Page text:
Given the modern world, I feel the 2nd has no meaning for the general public, the general public is not supposed to be involved in the maintenance of domestic tranquillity in an armed role. Further, when an armed civilian gets involved in preventing a criminal situation through the use of fire power the result is not “Just”. The punishment for robbing a liquor store is not summary execution. Even the punishment for shooting another person is not summary execution, we no longer live under the law of an eye for an eye.

Continued: a civilian does not have the authority to remove the “inalienable rights” of life and liberty from another civilian. Only the government must be allowed to interfere with these rights and it must only happen under the rule of law. A major problem in the US right now is the number of shootings that the police get into, but while I disagree with it, I understand it. Every time a police officer pulls over a civilian in a traffic stop there is a high probability that the civilian is armed and the traffic stop is potentially life threatening to the police officer. An armed populace is a threat to the job of ensuring domestic tranquillity. If I were a cop, I would be worried about getting shot for doing my job and giving someone a traffic ticket, this would escalate the situation from safe to unsafe and I understand why cops pulls guns quickly. Police forces outside the US don’t have to worry about getting shot at random times. Since other countries don’t have an armed and aggressive citizenry to worry about they don’t have to opt to violence in the way that American police do. In the UK the cops don’t even carry guns because it is safe enough for them not to.

This all leads me to the conclusion that a highly armed citizenry isn’t in the best interest of the citizenry’s life, liberty, pursuit of happiness, or safety. Therefore something needs to be changed. However, I accept that some people have legitimate reasons to have access to fire arms. We should not be restricting people that actually have a need from having access to weapons.

In regards to the argument that if we disarm the citizenry that then only the criminals will have access to guns. This is correct in the very short term. The free availability of weapons in the US has lead to the free availability of weapons in the hands of criminals in the US. No weapon leaves the factory intended to be used in a crime. It isn’t like Smith and Wesson has a secret factory pumping out guns to be sold directly to criminals. It is instead our lax gun laws that allow criminals easy access to weapons. In Australia in order to get an AR-15, you need to have black market contacts, for those black market contacts to trust you enough to sell to you, and the AR-15 costs over $34,000. In the US, you can just get your non-criminal buddy to walk into Wal-Mart with $1000 and then “lose” the gun or report it stolen depending on what state you are in. This also leads to the conclusion that if you are paying $34,000 for your gun you aren’t going to risk that gun by using it to mug someone for the $40 they have in their wallet. It is not an economical use of resources.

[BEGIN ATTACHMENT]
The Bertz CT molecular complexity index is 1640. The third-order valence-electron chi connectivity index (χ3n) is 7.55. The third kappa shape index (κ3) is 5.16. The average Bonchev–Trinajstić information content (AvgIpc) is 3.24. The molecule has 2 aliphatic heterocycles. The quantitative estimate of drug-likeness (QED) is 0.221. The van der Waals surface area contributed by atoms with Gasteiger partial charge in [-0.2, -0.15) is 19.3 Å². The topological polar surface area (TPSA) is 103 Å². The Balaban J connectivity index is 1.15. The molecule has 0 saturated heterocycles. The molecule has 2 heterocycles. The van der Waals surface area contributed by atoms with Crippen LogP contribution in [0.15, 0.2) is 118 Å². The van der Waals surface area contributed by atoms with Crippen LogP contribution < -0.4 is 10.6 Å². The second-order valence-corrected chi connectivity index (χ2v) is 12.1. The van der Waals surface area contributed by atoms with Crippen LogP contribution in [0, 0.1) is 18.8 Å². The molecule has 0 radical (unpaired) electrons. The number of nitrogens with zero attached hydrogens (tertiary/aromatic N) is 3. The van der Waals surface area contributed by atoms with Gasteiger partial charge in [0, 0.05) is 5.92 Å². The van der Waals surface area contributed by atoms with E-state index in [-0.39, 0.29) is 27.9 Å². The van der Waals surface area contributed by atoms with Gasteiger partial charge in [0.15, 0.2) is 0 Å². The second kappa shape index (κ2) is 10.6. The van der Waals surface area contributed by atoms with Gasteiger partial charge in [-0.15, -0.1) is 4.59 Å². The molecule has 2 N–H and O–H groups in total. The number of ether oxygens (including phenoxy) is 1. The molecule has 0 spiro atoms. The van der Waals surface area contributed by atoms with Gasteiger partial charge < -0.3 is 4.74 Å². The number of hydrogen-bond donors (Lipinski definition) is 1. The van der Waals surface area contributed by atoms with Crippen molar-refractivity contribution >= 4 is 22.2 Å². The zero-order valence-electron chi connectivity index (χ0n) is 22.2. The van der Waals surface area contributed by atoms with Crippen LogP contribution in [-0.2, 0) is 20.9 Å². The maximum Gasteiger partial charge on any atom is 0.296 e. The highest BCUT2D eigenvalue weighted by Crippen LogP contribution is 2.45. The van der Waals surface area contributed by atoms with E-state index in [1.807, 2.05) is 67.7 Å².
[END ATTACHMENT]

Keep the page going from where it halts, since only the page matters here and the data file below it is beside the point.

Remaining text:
As time goes on and the price of black and grey market weapons increases do to the scarcity of weapons, criminals will have less access in the long term to these weapons and they will be less likely to use those weapons in petty crimes or in low value crimes. Not to mention that the cops will be able to target gun dealers more effectively to get illegal guns off the streets.

This brings us to Open Carry. Open Carry is a scary situation where you do not know if the person that is carrying the weapon is just a douche bag that wants to show off how small his dick is, or if it is someone that is actually about to commit a crime. There is no way to tell until the moment of danger itself. Then there is also the problem of the racially biased enforcement of Open Carry. If a bunch of white people are open carrying then the cops won’t do anything. If a non-white person is open carrying then the police will respond in force. This flies directly in the face of “all men created equal”.

Finally, there is the idea that the free ownership of weapons is to ensure that the government doesn’t become a dictatorship. This was never the intent of the 2nd and that is pure revisionist history. The Constitution itself protects against the formation of tyranny through the use of checks and balances. Additionally, the world has changed and you will be brining your semi-automatic rifle to a drone fight.

All together as my conclusion: we no longer use militias they have been replaced by professional forces to ensure the protection of the free state and domestic tranquillity. No citizen should be removing life or liberty from another citizen, criminals won’t have free access to weapons once we close down the legal to illegal pipelines, everyone will be safer after we disarm the population. People that have a legitimate reason for having a firearm will still be able to access them.

It works great in the rest of the developed world and there is no reason that it won’t work in the US. It won’t be easy and it won’t be quick. It will be worth it.